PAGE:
But automatic detection probably speeds play, and will certainly reduce the likelihood of players missing whatever is beyond the door. So it's a way of highlighting or distinguishing (or making more enticing?) one of the paths the adventurers can choose.

    If the door is, in fact, truly secret (i.e. from anyone other than PCs) then its 'secrecy' also explains why no-one else has already sprung the trap, looted the room beyond, or taken account of the existence of the secret way past their guard post.

    Traps that characters can figure out for themselves, once they've spotted them, are commonsense as far as I'm concerned.

    If the characters have to search to find the secret door, then you still have an important chance that your content might be missed. But it's still better than the chances if they have to search AND roll the die.

    I guess I tend to play that if the character performs a test that would obviously give away the presence of the door, then the player doesn't have to roll.

    Once you get into 'secret' doors that can automatically be spotted without a search, it's no longer really a secret door. And a trap that characters can automatically spot is more of a hazard or obstacle than a trap.

    From the trap setter's point of view (assuming the trap setter knows that PCs can always spot traps... ) it's a deterrent to movement (or an invitation to go that way...) rather than being useful to hurt or trap enemies.

    It's possible to put a dangerous mechanism in plain view in an ominous or impressive passage without having any special concepts called 'secret doors' or 'trapped secret doors'. The 'obviously trapped treasure' is also a well established D&D trope.

    So you're really talking about taking out the idea of 'secret' elements from the game, or playing with the mechanics for detecting 'secret' elements. That's fine. It's certainly true you can entirely replace them with other fun elements (puzzles, interactions, push your luck or gambling mechanics).

    So it's a question of the pros and cons of what certain elements add to play:
    a) the possibility of not finding some pathway or object placed in the adventure; or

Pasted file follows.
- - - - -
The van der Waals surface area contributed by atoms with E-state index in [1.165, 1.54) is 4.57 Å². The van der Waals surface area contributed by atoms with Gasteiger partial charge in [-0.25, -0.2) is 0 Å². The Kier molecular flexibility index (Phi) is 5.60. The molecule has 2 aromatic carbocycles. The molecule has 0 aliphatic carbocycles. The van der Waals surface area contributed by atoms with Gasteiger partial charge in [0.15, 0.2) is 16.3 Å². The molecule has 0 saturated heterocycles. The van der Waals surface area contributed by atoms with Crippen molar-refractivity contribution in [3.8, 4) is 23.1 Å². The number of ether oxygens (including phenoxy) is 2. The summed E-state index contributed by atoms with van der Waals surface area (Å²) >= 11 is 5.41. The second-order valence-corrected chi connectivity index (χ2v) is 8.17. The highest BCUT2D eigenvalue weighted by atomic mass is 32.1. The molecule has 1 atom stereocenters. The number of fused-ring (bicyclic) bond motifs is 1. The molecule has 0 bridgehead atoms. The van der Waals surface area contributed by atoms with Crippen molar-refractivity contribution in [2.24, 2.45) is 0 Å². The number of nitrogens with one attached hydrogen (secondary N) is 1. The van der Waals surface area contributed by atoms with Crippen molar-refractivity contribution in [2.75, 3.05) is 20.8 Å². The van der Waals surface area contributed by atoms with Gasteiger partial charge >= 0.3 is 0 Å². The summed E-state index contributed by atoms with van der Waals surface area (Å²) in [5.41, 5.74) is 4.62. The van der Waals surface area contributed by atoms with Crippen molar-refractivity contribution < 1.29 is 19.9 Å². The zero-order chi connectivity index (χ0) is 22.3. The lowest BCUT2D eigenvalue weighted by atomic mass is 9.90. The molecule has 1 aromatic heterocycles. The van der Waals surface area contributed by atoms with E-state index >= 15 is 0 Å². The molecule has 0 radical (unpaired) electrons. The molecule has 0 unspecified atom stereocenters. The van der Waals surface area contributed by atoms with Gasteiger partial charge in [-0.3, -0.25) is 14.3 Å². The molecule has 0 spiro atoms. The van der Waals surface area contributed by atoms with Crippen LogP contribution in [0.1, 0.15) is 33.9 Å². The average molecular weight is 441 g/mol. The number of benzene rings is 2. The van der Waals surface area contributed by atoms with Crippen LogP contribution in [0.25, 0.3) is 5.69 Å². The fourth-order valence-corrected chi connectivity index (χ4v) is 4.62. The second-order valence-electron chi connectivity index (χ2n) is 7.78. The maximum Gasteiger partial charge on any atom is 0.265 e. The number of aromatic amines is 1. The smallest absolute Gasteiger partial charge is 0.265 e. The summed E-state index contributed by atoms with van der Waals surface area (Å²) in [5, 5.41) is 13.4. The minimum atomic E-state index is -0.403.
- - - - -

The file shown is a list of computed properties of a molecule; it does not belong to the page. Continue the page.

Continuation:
b) the possibility of not finding those things as the result of a die roll outside the players' control
    c) the possibility of taking damage (broadly defined) from an action that doesn't normally involve damage, but might, given the characteristics of the fictional environment, carry that hidden risk.

    I think there's pros and cons to all of those. It's one of the (many) areas where you can adjust the way you play (or the mechanics you use) to create different kinds of experiences.

    I think you have an interesting idea about an elevated likelihood that a secret door has a trap attached to it. But it makes a bit less intuitive sense than e.g. a treasure chest having a trap attached. Presumably the secrecy of the door is already some protection against unauthorised use.

    1. Hi! Thanks for the detailed thoughts. Sorry for a slow response over the holiday. My 'trapped secret doors' post was sort of a roughed-out idea suggested on the fly, and you've done a good job of articulating some of its limits. :-) Actually, I think this would be most useful as a way to design *a particular* dungeon, and probably less useful as a standard approach for all dungeons. For one thing, as you note, this would add work when converting modules or published content. (My original post on secret doors, linked in the post above, has better tools for running secret doors in published content).

      I will say that my intent was absolutely to present traps here as obstacles to be solved, not (the usual) surprises to be sprung. In my earlier post about secret doors, I considered the question, "what if PCs with adequate time will always find the secret door, but taking the time to figure out how to open it requires a security gamble?" This latter post changes the question, to: "what if PCs will always find the secret door, but exploiting it usually/always requires negotiating their way past a dangerous hazard?" The first approach is probably much better in general, but the second, I'll maintain, would make for some interesting occasional challenges.